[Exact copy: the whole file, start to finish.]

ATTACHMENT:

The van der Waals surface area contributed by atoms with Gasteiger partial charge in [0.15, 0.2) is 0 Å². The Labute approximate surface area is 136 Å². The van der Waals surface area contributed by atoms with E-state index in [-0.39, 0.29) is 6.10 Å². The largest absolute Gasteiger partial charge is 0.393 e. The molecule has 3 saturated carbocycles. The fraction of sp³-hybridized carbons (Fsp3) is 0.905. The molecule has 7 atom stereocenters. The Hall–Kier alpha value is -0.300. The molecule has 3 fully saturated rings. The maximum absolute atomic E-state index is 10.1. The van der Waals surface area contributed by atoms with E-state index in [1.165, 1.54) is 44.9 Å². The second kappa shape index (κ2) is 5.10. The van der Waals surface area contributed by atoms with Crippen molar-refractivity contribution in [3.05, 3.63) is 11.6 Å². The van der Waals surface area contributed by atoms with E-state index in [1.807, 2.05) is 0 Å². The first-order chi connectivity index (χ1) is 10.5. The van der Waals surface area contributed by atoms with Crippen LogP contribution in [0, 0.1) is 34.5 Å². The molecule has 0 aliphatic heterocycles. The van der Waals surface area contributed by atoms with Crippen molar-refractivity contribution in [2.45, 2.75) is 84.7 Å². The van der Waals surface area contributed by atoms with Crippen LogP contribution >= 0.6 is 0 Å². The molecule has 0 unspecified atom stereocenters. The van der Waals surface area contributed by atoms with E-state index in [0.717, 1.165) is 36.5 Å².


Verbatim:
The van der Waals surface area contributed by atoms with Gasteiger partial charge in [0.15, 0.2) is 0 Å². The Labute approximate surface area is 136 Å². The van der Waals surface area contributed by atoms with E-state index in [-0.39, 0.29) is 6.10 Å². The largest absolute Gasteiger partial charge is 0.393 e. The molecule has 3 saturated carbocycles. The fraction of sp³-hybridized carbons (Fsp3) is 0.905. The molecule has 7 atom stereocenters. The Hall–Kier alpha value is -0.300. The molecule has 3 fully saturated rings. The maximum absolute atomic E-state index is 10.1. The van der Waals surface area contributed by atoms with E-state index in [1.165, 1.54) is 44.9 Å². The second kappa shape index (κ2) is 5.10. The van der Waals surface area contributed by atoms with Crippen molar-refractivity contribution in [3.05, 3.63) is 11.6 Å². The van der Waals surface area contributed by atoms with E-state index in [1.807, 2.05) is 0 Å². The first-order chi connectivity index (χ1) is 10.5. The van der Waals surface area contributed by atoms with Crippen LogP contribution in [0, 0.1) is 34.5 Å². The molecule has 0 aliphatic heterocycles. The van der Waals surface area contributed by atoms with Crippen molar-refractivity contribution in [2.45, 2.75) is 84.7 Å². The van der Waals surface area contributed by atoms with Crippen LogP contribution >= 0.6 is 0 Å². The molecule has 0 unspecified atom stereocenters. The van der Waals surface area contributed by atoms with E-state index in [0.717, 1.165) is 36.5 Å².